Predicting Sales Propensity with Artificial Intelligence – Opportunities and Challenges

Ayn de Jesus

Ayn serves as AI Analyst at Emerj - covering artificial intelligence use-cases and trends across industries. She previously held various roles at Accenture.

Predicting Sales Propensity with Artificial Intelligence - Opportunities and Challenges

Episode Summary: Prominent technology companies like Google and Amazon lead the way in the B2C world, having access to streams of searches, clicks, and online purchases. They have access to large volumes of consumer data points numbering in the billions that can be used to train machine learning algorithms.

A typical B2B company, on the other hand, might at most make a couple hundred sales per year, and many B2B companies make only dozens. In other words, every sale matters.

In this episode of the AI in Industry podcast, we interview Kiran Rama, Director of Data Sciences Center of Excellence at VMWare, about “propensity to buy” machine learning models and which B2B companies might benefit from them in terms of determining which leads or past customers to whom they can sell. Rama also talks about how B2B companies purchase external or third party data on which they can train these models.

We hope that this interview can help business leaders determine if and how AI can help their organizations identify which leads could yield the highest ROI and which customers are the most primed for reselling.

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Guest: Kiran Rama, Director of Data Sciences Center of ExcellenceVMware

Expertise:  Deep learning, neural networks for machine learning, data science, computational finance, Adobe Insight, Base SAS

Brief Recognition: Rama holds a PhD in Information Systems from the Indian institute of Management in Lucknow, India. At VMware, he is responsible for driving data science projects that impact sales and marketing among other aspects of the business. Prior to VMware, he served in management roles at Dell, Amazon, and Flipkart. Earlier in his career, he worked at Motorola and Cognizant.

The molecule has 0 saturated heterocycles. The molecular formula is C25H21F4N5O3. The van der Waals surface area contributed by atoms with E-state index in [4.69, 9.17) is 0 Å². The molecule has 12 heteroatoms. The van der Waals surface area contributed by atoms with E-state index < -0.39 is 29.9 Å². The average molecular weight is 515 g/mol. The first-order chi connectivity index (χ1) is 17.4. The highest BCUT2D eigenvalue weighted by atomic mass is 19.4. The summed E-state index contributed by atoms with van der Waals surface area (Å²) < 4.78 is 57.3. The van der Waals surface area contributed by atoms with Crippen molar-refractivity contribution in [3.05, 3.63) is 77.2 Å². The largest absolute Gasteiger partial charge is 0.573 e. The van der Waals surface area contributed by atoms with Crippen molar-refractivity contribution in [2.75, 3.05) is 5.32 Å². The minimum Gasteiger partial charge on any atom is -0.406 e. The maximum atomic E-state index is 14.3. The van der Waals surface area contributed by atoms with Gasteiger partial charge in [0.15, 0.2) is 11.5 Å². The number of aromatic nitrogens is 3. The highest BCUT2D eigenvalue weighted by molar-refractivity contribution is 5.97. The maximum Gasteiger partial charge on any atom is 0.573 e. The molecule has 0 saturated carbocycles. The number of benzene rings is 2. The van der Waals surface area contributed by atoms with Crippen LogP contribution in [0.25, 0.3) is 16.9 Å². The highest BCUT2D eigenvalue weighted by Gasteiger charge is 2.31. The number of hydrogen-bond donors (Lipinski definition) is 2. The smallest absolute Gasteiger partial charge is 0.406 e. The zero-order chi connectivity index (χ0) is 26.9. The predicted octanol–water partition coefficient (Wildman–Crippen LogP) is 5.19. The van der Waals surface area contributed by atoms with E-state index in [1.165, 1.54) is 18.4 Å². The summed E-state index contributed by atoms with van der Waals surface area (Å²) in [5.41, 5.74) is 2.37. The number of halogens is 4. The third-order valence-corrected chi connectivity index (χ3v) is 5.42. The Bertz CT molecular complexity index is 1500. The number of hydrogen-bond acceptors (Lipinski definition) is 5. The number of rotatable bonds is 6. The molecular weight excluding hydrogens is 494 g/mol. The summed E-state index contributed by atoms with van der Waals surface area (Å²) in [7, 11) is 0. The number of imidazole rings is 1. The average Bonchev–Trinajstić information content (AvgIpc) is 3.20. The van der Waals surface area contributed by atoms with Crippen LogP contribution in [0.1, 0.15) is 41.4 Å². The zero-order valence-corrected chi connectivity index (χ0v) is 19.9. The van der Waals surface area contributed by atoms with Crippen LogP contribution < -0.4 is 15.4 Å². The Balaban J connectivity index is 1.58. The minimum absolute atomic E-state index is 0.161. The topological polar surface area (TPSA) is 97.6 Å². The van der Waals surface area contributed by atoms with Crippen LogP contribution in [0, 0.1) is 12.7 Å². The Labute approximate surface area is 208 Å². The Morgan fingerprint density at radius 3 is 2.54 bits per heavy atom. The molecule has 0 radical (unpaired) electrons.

Interview Highlights

(03:30) Explain to us the how the “propensity to buy” model works and why VMware leverages it?

Kiran Rama: The “propensity to buy” model, in its simplest form, is the ranking of customers and their likelihood to buy. The ones at the top are more likely to buy than those at the bottom. However, if you only have 10 customers, you won’t need a propensity model because you would have to pursue all 10.

If sales wants to target a subset of customers or if the customer set is so big and the sales team has limited capacity, that is the time to use the model. For instance, VMware has half a million customers on the VSphere product, our flagship product. We also need to sell our other products, but most of the time, these will be customers that already have VSphere. So how do we go about it?

The “propensity to buy” model uses machine learning techniques and historical data, such as bookings, orders, size of the company, number of employees, and their likelihood to buy from you. This allows the salesperson to focus on, for example, 2,000 accounts. Without this model, the company will use its own business rules.

(07:00) What are the critical factors that affect the likelihood of a B2B company to make a purchase?

KR: One of the buckets is order history. The company hat has bought recently, frequently, and bigger in terms of value is most likely to buy. The stronger the B2B relationship, the more likely to buy.